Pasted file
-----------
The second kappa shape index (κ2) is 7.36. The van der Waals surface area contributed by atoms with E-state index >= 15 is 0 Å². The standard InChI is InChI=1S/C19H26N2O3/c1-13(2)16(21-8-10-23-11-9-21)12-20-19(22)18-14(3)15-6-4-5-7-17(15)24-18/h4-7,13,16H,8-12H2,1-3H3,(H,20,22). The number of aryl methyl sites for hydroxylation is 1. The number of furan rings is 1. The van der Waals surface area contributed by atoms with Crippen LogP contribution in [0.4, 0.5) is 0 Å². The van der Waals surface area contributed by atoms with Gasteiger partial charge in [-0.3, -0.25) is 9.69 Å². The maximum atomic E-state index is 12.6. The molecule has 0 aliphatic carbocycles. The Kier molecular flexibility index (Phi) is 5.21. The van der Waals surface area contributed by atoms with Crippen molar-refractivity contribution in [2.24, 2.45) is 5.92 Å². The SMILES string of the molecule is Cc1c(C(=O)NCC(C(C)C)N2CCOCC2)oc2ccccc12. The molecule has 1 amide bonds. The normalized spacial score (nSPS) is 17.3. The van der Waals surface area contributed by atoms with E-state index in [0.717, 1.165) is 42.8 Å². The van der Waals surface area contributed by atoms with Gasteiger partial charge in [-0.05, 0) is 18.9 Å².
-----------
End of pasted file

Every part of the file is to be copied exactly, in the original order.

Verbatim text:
The second kappa shape index (κ2) is 7.36. The van der Waals surface area contributed by atoms with E-state index >= 15 is 0 Å². The standard InChI is InChI=1S/C19H26N2O3/c1-13(2)16(21-8-10-23-11-9-21)12-20-19(22)18-14(3)15-6-4-5-7-17(15)24-18/h4-7,13,16H,8-12H2,1-3H3,(H,20,22). The number of aryl methyl sites for hydroxylation is 1. The number of furan rings is 1. The van der Waals surface area contributed by atoms with Crippen LogP contribution in [0.4, 0.5) is 0 Å². The van der Waals surface area contributed by atoms with Gasteiger partial charge in [-0.3, -0.25) is 9.69 Å². The maximum atomic E-state index is 12.6. The molecule has 0 aliphatic carbocycles. The Kier molecular flexibility index (Phi) is 5.21. The van der Waals surface area contributed by atoms with Crippen molar-refractivity contribution in [2.24, 2.45) is 5.92 Å². The SMILES string of the molecule is Cc1c(C(=O)NCC(C(C)C)N2CCOCC2)oc2ccccc12. The molecule has 1 amide bonds. The normalized spacial score (nSPS) is 17.3. The van der Waals surface area contributed by atoms with E-state index in [0.717, 1.165) is 42.8 Å². The van der Waals surface area contributed by atoms with Gasteiger partial charge in [-0.05, 0) is 18.9 Å².